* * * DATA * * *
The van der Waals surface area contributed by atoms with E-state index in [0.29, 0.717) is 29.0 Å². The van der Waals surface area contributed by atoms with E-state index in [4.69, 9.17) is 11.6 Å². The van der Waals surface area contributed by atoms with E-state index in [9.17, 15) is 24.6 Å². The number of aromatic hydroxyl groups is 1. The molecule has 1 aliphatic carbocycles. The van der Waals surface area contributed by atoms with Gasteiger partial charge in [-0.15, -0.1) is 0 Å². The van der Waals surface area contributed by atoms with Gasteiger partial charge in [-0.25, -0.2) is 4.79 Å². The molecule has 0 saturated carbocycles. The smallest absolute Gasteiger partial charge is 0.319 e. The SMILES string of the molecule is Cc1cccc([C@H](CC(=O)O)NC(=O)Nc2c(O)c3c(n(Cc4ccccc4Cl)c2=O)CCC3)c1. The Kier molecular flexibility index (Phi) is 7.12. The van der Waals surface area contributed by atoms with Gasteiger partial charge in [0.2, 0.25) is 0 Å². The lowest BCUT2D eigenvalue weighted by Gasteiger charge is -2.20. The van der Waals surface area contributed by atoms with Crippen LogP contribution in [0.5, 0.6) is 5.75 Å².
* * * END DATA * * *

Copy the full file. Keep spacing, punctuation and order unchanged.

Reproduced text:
The van der Waals surface area contributed by atoms with E-state index in [0.29, 0.717) is 29.0 Å². The van der Waals surface area contributed by atoms with E-state index in [4.69, 9.17) is 11.6 Å². The van der Waals surface area contributed by atoms with E-state index in [9.17, 15) is 24.6 Å². The number of aromatic hydroxyl groups is 1. The molecule has 1 aliphatic carbocycles. The van der Waals surface area contributed by atoms with Gasteiger partial charge in [-0.15, -0.1) is 0 Å². The van der Waals surface area contributed by atoms with Gasteiger partial charge in [-0.25, -0.2) is 4.79 Å². The molecule has 0 saturated carbocycles. The smallest absolute Gasteiger partial charge is 0.319 e. The SMILES string of the molecule is Cc1cccc([C@H](CC(=O)O)NC(=O)Nc2c(O)c3c(n(Cc4ccccc4Cl)c2=O)CCC3)c1. The Kier molecular flexibility index (Phi) is 7.12. The van der Waals surface area contributed by atoms with Gasteiger partial charge in [0.2, 0.25) is 0 Å². The lowest BCUT2D eigenvalue weighted by Gasteiger charge is -2.20. The van der Waals surface area contributed by atoms with Crippen LogP contribution in [0.5, 0.6) is 5.75 Å².